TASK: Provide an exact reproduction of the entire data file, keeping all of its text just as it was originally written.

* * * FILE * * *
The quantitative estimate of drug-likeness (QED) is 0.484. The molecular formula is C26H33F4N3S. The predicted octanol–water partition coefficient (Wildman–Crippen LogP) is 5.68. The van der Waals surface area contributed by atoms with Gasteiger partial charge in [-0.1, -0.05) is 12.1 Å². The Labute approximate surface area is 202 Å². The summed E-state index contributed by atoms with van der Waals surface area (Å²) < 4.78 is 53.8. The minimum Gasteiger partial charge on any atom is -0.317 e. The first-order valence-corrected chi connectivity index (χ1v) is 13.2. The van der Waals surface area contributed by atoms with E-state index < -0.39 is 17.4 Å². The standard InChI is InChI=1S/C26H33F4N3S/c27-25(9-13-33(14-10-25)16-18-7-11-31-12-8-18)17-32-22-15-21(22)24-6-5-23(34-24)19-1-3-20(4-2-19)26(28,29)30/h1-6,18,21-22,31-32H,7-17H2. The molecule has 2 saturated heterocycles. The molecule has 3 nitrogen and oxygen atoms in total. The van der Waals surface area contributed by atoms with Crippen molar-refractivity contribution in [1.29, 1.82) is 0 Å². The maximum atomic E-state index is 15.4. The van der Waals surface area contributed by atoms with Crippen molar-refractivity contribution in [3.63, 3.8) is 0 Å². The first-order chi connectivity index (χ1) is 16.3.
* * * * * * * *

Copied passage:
The quantitative estimate of drug-likeness (QED) is 0.484. The molecular formula is C26H33F4N3S. The predicted octanol–water partition coefficient (Wildman–Crippen LogP) is 5.68. The van der Waals surface area contributed by atoms with Gasteiger partial charge in [-0.1, -0.05) is 12.1 Å². The Labute approximate surface area is 202 Å². The summed E-state index contributed by atoms with van der Waals surface area (Å²) < 4.78 is 53.8. The minimum Gasteiger partial charge on any atom is -0.317 e. The first-order valence-corrected chi connectivity index (χ1v) is 13.2. The van der Waals surface area contributed by atoms with E-state index < -0.39 is 17.4 Å². The standard InChI is InChI=1S/C26H33F4N3S/c27-25(9-13-33(14-10-25)16-18-7-11-31-12-8-18)17-32-22-15-21(22)24-6-5-23(34-24)19-1-3-20(4-2-19)26(28,29)30/h1-6,18,21-22,31-32H,7-17H2. The molecule has 2 saturated heterocycles. The molecule has 3 nitrogen and oxygen atoms in total. The van der Waals surface area contributed by atoms with Crippen molar-refractivity contribution in [1.29, 1.82) is 0 Å². The maximum atomic E-state index is 15.4. The van der Waals surface area contributed by atoms with Crippen molar-refractivity contribution in [3.63, 3.8) is 0 Å². The first-order chi connectivity index (χ1) is 16.3.